Photos by Rick Daugherty
Recipes for pasta carbonara vary as much as the stories of its origin. Some operators build carbonara sauce with eggs, pecorino, pancetta and black pepper; while others use cream, bacon and Parmesan. Carbonara is derived from the Italian word for charcoal. One legend claims that the dish was made for Italian charcoal workers. (Some menus list pasta carbonara as “coal miner’s spaghetti.”) Other tales explain that it was first prepared over charcoal grills. Operators may not be in agreement on the dish’s origins — or what’s in it — but they can agree that this decadent dish is worth carrying on the menu.
Moe Abrishamkar Jr., head chef/owner of Amalfi Ristorante Italiano in Rockville, Maryland, prepares linguine carbonara ($13/dinner, $11/lunch) where al-dente linguine is dressed in a combination of eggs, cream, onions and prosciutto di parma that is topped with Parmigiano- Reggiano. “Linguine carbonara is a fun and simple dish that tastes delicious,” says Abrishamkar.
After preparing the dish for a year, Abrishamker tweaked his recipe in response to his diners’ desire for more healthful fare. Before Abrishamker used pancetta. While delicious, he says, pancetta is highly fatty. Today, Abrishamkar utilizes prosciutto di parma. “Prosciutto makes for a slightly different and healthier version of the dish. It also doesn’t hurt that I love the flavor,” he says.
The food cost for the dish fluctuates depending on the price of prosciutto di parma and Parmigiano- Reggiano. “Beyond that it is simply a little pasta, eggs and onions. On average it costs around $7 for the ingredients, Abrishamkar says.
The dish sells well. Abrishamkar estimates the linguine carbonara has a 30- to 40-percent profit margin. Another bonus: it takes only a few minutes to prepare. “The longest part is cooking the pasta,” Abrishamkar says.
“It’s hard to mess up pasta carbonara. It’s such an easy dish to prepare,” adds Jim Kerstetter, general manager of Pomodori’s Pizza, which has two locations in Cincinnati, Ohio. Pomodori’s pasta carbonara tosses together sautéed pancetta, mushrooms and fresh garlic with extra virgin olive oil and spaghettini. “Spaghettini holds and maintains a good coating of the sauce,” says Kerstetter, who estimates the $12.95 pasta dish has a 15-percent food cost and a 65-percent profit margin.
Ron Inverso, owner of Ron’s Orginal Bar & Grille in Exton, Pennsylvania, whips up his orecchiette carbonara by cooking up a sauce with mushrooms, peas, carrots, garlic, onions, applewood smoked bacon, sherry and cream. The $13 entrée has an estimated food cost of 25 percent and earns a 75-percent profit margin. “It’s pretty popular,” Inverso says. “It’s a different item. Most of the cream-based pastas like Alfredo are made with cheese, butter and cream. The sherry adds a sweet wine-like flavor to it.”
Inverso finds the sherry balances out the bacon’s smoky flavor. He chose orecchiette, tiny discshaped, dimpled pasta, because it holds onto the sauce well and makes a nice presentation.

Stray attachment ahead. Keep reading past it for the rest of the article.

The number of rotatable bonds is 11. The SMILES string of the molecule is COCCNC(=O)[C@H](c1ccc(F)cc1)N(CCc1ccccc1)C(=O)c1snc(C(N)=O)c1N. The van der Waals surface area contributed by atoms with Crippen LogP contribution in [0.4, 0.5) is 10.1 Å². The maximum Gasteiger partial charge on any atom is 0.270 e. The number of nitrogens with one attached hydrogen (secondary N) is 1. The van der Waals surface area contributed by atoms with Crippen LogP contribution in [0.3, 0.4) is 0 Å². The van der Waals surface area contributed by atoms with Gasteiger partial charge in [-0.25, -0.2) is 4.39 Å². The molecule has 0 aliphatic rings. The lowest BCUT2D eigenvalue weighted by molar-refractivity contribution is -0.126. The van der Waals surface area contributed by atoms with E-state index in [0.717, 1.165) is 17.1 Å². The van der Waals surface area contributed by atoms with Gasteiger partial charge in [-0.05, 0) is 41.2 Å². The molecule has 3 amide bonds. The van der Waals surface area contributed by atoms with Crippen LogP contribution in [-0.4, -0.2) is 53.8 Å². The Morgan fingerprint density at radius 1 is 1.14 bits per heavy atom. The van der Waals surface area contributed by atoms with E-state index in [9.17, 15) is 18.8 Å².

To produce his carbonara, Inverso sautés diced bacon, garlic and olive oil until slightly browned. In a separate bowl he whisks together egg, Romano, cream, salt and pepper. After the pasta cooks, he tosses it in the egg mixture. Then he adds mushrooms, peas and carrots to the sauté pan, reheats and deglazes with sherry. Lastly, he tosses the pasta in the pan, making sure to cook the eggs and serves with a generous amount of freshly ground black pepper.
While Inverso is not opposed to deviating from a traditional carbonara recipe with the addition of sherry, he won’t remove the bacon. “It’s not carbonara without the bacon,” he says “The bacon makes the dish. Otherwise it’s just Alfredo.”
Tony Maronni’s, in Sussex, Wisconsin, may not be set up for preparing pasta, but that doesn’t stop owner Tony Lippold from utilizing carbonara. The sauce appears on his chicken carbonara specialty pizza. “It’s definitely one of our top fi ve specialty pizzas,” says Lippold, who estimates the pizza’s profit margin is 75 percent.
The carbonara specialty pizza displays a layer of housemade Alfredo sauce, topped with grilled marinated chicken, pre-cooked and diced applewood smoked bacon, Parmesan, Romano, mozzarella and provolone. The pizza sells for $11.99 (small), $15.24 (medium) and $18.99 (large). Lippold estimates the food cost is 25 percent. “It’s really easy to make since it’s so few toppings,” he says.
Pasta carbonara may be a quick and easy dish to prepare, but it still requires complete attention throughout the cooking process. For example, it’s important to remove the pan from the heat when adding eggs to the carbonara sauce. “A lot of people miss this step and cook the eggs,” says Abrishamkar. “Lose focus for a minute, and you can ruin a wonderful dish.” ❖
Yield: 1 Serving
6 strips Applewood smoked bacon-cooked
1 tablespoon fresh chopped garlic
½ teaspoon granulated garlic
2 teaspoons extra virgin olive oil
1 fresh egg
2 tablespoons Romano
2 ounces heavy cream
9 ounces orecchiette pasta
Pinch of salt
Pinch of fresh ground black pepper
1 ounce fresh mushrooms
1 ounce carrots, diced fine
1 ounce peas
2 ounces cream sherry
Sauté diced bacon, garlic and olive oil in a pan until slightly browned. In a separate mixing bowl, whisk egg, Romano, cream, salt and pepper. Set aside. Heat pasta in boiling water then drain thoroughly. Add pasta into egg mixture bowl and toss thoroughly. Return pan with bacon to the heat for about a minute. Add mushrooms, peas and carrots, then sauté until warm. Add sherry to deglaze. Add pasta and egg mix to the pan, then toss to make sure eggs are cooked. Deglaze with pasta water as needed. Transfer to serving bowl and grind generous amount of black pepper over the top.
Melanie Wolkoff Wachsman is a freelance writer in Louisville, Kentucky. She covers food, business and lifestyle trends.
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